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Subscribe to this list via RSS Blog posts tagged in satire
US House OKs Private Ownership of Nukes, Cites Second Amendment

(Editor note: this story is satire.)

In a surprise party-line vote Tuesday, the US House of Representatives passed legislation that would legalize private ownership of nuclear weapons by American citizens.

“Today we move a step closer to realizing the original intentions of the Founding Fathers,” Speaker of the House Paul Ryan (R) told reporters. “God bless the Second Amendment.”

Similar legislation is reportedly making its way through the Senate. “We have a mandate to keep our children safe,” said Senate Majority Leader Mitch McConnell (R). “How do you stop some whack-o with an assault rifle? Easy: you outgun him. God bless the Second Amendment.”

President Ronald Rump has indicated that he would sign such legislation if it were to reach his desk.

“Crooked Hillary doesn't want the good people of this country to be able to own nukes, but I do,” he told FOX News yesterday.

Last modified on

Posted by on in Culture Blogs
If Pagans Had Religious Police

(Doorbell.)

Good morning, blessed be.

I'm Sergeant Johnny Deer of the PRP, the Paganistani Religious Police. I'm afraid we've had some complaints about this residence.

Yes, I'm afraid it is. Ma'am, it's almost March. You really do need to put the Yule things away. We've got to keep the Wheel turning, ma'am. In this age of Climate Change, we really can't afford to take any chances.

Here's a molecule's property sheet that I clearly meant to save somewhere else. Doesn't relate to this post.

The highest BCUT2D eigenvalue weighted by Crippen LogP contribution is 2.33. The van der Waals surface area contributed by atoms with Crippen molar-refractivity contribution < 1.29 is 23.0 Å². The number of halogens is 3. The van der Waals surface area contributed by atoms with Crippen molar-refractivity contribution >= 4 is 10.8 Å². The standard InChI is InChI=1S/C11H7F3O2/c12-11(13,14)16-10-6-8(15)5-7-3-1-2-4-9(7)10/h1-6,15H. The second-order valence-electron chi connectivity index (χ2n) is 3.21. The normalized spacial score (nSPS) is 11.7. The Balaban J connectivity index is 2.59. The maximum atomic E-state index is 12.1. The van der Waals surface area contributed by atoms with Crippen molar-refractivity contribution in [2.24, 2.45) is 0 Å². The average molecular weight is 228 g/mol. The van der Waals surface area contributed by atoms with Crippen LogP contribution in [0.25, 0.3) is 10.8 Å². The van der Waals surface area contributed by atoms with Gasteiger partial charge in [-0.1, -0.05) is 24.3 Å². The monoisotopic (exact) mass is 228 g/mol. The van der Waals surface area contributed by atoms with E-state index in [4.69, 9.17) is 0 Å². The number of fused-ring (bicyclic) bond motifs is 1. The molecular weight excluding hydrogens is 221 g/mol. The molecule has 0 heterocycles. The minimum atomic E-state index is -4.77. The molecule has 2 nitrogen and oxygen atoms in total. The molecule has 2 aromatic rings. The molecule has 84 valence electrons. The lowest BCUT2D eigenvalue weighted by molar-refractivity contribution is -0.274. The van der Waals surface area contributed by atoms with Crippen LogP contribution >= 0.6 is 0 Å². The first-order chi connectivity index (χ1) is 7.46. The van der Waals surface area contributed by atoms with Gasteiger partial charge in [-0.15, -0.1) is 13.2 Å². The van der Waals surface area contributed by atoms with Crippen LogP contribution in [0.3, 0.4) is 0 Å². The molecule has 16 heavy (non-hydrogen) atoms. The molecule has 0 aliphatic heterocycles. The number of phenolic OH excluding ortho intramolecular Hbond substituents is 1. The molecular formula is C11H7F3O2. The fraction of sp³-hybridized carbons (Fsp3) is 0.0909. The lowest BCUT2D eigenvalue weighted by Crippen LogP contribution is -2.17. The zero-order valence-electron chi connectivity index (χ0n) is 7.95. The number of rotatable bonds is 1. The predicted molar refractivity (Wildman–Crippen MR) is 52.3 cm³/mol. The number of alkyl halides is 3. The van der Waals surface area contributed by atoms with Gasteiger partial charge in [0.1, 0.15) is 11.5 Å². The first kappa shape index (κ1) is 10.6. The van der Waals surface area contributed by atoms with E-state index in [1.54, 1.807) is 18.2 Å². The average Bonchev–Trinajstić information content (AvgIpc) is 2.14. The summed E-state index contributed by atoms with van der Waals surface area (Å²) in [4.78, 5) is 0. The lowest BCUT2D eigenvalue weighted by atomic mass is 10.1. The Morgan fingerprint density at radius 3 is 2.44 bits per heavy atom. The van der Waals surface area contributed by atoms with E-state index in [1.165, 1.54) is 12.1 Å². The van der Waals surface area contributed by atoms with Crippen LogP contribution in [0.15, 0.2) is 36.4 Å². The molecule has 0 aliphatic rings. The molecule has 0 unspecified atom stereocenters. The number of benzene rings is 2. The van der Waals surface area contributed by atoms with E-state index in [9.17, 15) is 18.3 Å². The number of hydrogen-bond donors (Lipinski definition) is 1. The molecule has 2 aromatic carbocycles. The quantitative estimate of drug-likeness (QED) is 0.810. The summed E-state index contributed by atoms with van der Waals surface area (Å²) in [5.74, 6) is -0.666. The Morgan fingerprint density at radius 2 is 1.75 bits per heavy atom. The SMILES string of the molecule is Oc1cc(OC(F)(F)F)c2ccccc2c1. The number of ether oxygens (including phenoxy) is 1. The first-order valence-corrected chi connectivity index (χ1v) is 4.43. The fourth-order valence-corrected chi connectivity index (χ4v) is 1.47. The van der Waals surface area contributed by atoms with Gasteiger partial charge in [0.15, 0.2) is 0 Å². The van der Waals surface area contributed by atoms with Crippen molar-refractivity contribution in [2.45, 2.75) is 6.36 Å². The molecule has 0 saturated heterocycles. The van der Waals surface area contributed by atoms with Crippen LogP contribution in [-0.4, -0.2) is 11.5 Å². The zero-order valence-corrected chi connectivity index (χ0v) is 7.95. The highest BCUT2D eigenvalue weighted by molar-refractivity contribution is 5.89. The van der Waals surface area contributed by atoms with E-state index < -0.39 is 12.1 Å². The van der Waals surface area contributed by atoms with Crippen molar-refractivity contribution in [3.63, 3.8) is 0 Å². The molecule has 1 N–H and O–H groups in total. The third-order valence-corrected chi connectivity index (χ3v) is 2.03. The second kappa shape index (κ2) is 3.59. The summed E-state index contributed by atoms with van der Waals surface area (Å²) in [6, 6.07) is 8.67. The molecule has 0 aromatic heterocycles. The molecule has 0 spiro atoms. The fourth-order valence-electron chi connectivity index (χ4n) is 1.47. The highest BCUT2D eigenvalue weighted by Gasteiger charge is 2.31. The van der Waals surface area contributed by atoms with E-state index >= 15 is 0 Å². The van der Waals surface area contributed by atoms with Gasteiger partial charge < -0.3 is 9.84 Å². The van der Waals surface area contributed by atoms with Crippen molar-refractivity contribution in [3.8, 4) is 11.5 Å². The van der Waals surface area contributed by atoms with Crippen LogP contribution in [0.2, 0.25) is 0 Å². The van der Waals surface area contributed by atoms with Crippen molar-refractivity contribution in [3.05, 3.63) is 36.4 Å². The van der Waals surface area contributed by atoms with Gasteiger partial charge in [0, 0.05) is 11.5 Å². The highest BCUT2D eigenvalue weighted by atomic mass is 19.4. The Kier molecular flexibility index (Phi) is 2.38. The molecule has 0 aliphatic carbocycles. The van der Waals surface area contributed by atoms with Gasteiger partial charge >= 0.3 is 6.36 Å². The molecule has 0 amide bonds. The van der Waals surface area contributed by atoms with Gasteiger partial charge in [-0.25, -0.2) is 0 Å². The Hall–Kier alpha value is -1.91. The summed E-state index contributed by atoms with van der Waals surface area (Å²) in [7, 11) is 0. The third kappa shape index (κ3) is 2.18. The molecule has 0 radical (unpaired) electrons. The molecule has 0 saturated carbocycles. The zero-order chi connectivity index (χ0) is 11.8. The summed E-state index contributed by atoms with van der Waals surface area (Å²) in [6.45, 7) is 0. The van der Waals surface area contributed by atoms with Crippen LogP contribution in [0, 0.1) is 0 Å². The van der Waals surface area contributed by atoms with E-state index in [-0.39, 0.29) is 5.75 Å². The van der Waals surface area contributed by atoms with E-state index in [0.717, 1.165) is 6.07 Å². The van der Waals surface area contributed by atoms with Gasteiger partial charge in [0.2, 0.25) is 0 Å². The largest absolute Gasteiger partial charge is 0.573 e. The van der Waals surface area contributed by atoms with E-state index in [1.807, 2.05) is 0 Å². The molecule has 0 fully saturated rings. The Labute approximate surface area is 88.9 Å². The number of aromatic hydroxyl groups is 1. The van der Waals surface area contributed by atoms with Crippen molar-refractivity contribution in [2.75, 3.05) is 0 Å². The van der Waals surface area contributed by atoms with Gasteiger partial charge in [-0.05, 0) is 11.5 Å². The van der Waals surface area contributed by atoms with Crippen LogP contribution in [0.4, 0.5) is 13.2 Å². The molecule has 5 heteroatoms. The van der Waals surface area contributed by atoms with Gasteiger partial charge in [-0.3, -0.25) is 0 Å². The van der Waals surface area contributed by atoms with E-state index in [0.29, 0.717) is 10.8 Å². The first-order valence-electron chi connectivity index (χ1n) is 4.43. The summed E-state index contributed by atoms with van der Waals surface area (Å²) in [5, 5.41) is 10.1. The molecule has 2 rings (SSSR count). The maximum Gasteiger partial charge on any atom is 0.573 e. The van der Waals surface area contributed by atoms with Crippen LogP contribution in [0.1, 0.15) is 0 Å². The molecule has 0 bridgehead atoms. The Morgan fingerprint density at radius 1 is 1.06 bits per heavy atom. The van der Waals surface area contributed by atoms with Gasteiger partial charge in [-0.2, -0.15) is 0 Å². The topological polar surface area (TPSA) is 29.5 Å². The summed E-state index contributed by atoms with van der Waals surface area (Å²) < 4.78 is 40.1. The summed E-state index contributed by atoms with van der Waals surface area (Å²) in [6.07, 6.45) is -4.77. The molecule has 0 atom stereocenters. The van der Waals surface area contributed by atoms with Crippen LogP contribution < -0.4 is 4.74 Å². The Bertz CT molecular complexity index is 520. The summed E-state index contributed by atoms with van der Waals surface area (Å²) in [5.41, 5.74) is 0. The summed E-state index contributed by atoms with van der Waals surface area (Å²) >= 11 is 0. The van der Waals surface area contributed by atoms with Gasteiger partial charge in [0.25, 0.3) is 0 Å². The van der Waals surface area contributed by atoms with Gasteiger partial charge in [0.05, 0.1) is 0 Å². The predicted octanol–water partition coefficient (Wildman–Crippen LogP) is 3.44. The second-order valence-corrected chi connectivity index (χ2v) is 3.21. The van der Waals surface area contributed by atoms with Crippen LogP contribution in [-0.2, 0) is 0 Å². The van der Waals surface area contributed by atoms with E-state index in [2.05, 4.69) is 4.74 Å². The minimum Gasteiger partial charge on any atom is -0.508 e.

Oh, I understand completely. Believe me, I know all about busy. On this card, you'll find a phone number to call if you need a hand; there's free assistance available from the Commonwealth for the seasonally-challenged. Turning the Wheel is everyone's job, we like to say.

The people across the street? What do you mean?

Last modified on

Posted by on in Culture Blogs
Twin Cities Killer Targets Mall Santas

AP: Minneapolis

Someone is killing the shopping mall Santas of Minneapolis-St. Paul.

Since Black Friday—a name which, in retrospect, sounds increasingly ominous—a total of nine Santas at Twin Cities area malls have been found murdered and, grotesquely, beheaded.

“Clearly, we've got a sick, twisted serial killer on our hands,” said Chief Stefano Pozzo of the Minneapolis Police Department. “These look like revenge killings, but revenge for what? Coal in the stocking?”

Authorities are mystified. Perhaps the most bizarre aspect of the killings has been the presence of piles of animal droppings at every crime scene.

In each case, University of Minnesota experts have identified the droppings as those of a sheep or a goat.

Not everyone, though, is mystified by the murders.

“The droppings clinch it,” said Stephanie Fox, high priestess emerita of Minneapolis. “It's Berchta for sure.”

Last modified on

Posted by on in Culture Blogs
Thirteen Surprising Facts About Cowans

Cowans are not all alike.

There are Protestant cowans, Shi'ite cowans, Hasidic cowans....

Cowans are not necessarily anti-pagan.

Some cowans actually like pagans.

Cowans don't all look alike.